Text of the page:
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Sleep paralysis?
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Sleep paralysis?


  Hello,
  I have been experiencing some weird feelling that started when i was 14  now at 42 and i still have what i call the occasional "happening".
  I had mentionned it to my family doctor when it first happened years ago and he said it was a symptom of anxiety and had prescribed something to help me sleep better. I never refilled the prescription, i found it useless!
  What happens is that when i start to fall asleep, my body feels heavy and a tingling vibrating head-to-toe rush takes over, then i feel has if i am awake but i cannot move my body or breathe. I can see in my room, the time on the clock and everything seems real. It's like a battle trying to breathe and move. When i get out of it, my heart is pounding and my body is trembling. Sometimes i slip right back into it. This as been happening for many years so now when i fell it coming i dont panic as much as i used to.
  Does this sound like sleep paralysis? Also I have recently been diagnosed with multiple sclerosis and was wondering if what i am experiencing here has anything to do with that? Is sleep paralysis sometimes seen in patients with ms?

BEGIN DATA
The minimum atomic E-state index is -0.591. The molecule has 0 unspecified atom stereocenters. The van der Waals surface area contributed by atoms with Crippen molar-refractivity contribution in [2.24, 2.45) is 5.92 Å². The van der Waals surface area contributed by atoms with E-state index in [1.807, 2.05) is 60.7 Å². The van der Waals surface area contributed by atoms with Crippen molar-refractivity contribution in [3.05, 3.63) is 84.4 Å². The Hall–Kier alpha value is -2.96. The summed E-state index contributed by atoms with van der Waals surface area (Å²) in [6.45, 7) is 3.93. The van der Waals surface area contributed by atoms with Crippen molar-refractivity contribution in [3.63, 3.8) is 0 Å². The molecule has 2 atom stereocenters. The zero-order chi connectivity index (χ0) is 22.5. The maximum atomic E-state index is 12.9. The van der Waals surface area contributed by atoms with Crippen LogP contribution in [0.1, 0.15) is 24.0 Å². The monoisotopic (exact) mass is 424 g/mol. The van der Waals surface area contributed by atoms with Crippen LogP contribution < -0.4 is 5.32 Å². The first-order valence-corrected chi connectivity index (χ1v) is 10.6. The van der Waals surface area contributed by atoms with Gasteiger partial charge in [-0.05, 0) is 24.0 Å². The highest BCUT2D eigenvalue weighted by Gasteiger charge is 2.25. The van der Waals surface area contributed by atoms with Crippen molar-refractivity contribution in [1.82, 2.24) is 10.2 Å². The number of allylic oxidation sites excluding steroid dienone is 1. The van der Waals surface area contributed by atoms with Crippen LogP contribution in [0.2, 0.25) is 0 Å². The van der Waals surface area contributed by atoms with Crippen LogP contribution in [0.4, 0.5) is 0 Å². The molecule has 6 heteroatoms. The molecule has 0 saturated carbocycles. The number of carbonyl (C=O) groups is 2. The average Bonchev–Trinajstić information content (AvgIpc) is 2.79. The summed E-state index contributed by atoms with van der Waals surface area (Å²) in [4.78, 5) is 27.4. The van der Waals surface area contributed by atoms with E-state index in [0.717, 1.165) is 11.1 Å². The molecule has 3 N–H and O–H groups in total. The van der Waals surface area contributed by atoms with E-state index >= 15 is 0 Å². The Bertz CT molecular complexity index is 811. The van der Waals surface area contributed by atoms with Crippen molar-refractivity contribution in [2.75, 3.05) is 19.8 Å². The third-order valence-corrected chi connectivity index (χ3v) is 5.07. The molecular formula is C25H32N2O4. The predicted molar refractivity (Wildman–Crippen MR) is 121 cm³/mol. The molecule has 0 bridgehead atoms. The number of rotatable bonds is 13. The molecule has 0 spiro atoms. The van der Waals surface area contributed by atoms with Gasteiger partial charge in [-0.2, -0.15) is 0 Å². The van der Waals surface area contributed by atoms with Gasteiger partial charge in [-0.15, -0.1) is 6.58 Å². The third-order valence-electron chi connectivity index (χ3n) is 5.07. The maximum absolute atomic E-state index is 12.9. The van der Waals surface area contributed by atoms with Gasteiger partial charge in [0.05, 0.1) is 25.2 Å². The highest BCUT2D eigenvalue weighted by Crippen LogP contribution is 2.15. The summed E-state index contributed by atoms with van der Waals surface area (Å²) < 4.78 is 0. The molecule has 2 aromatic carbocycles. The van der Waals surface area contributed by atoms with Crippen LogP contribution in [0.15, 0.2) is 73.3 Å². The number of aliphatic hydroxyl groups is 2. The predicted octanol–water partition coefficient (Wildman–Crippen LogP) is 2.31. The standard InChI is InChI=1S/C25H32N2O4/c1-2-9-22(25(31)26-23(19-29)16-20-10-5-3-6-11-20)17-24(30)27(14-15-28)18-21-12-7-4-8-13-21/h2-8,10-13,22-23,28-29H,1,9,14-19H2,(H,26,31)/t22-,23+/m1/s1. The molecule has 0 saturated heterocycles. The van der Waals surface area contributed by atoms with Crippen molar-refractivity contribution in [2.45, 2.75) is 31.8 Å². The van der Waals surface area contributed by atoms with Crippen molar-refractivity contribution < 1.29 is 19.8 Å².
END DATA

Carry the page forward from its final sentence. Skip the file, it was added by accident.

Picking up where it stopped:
Your feedback would be appreciated. Thank you.
  Suzanne.
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Thanks for your questions.  The symptoms that you described do indeed
match those of Sleep Paralysis.  The normal sleep goes through different
"stages", and one of the stages is called REM ("rapid eye movement")
sleep.  Despite its name, during this particular stage of sleep, there
significant decrease in the tone/activity of most muscles in the body,
except those that move the eyes.  Usually, one is asleep and therefore
unaware of this normal "paralysis".  However, disturbances in the sleep
cycles can cause the REM stage to manifest at innapropriate time, usually
at the start or at the end of sleep.  Often, patients are afflicted by
significant anxiety.
There appears to be several "types" of sleep paralysis: a) Familial, affecting
several family members of different generations, sometimes associated
with excessive daytime sleepiness; b) Associated with Narcoleptic syndrome,
where one would have sudden "attacks" of sleep during daytime.
Sleep paralysis and MS are unrelated neurological disorders, so one does
not predispose to another.
The Sleep Study Center at the Cleveland Clinic is a referral center for
sleep disorders, as is the Mellen Center at the Cleveland Clinic for
Multiple Sclerosis.  If you would like to make an appointment please
contact 1-800-CCF-CARE.
This information is provided for general medical education purposes only.
Please consult your doctor regarding diagnostic and treatment options.




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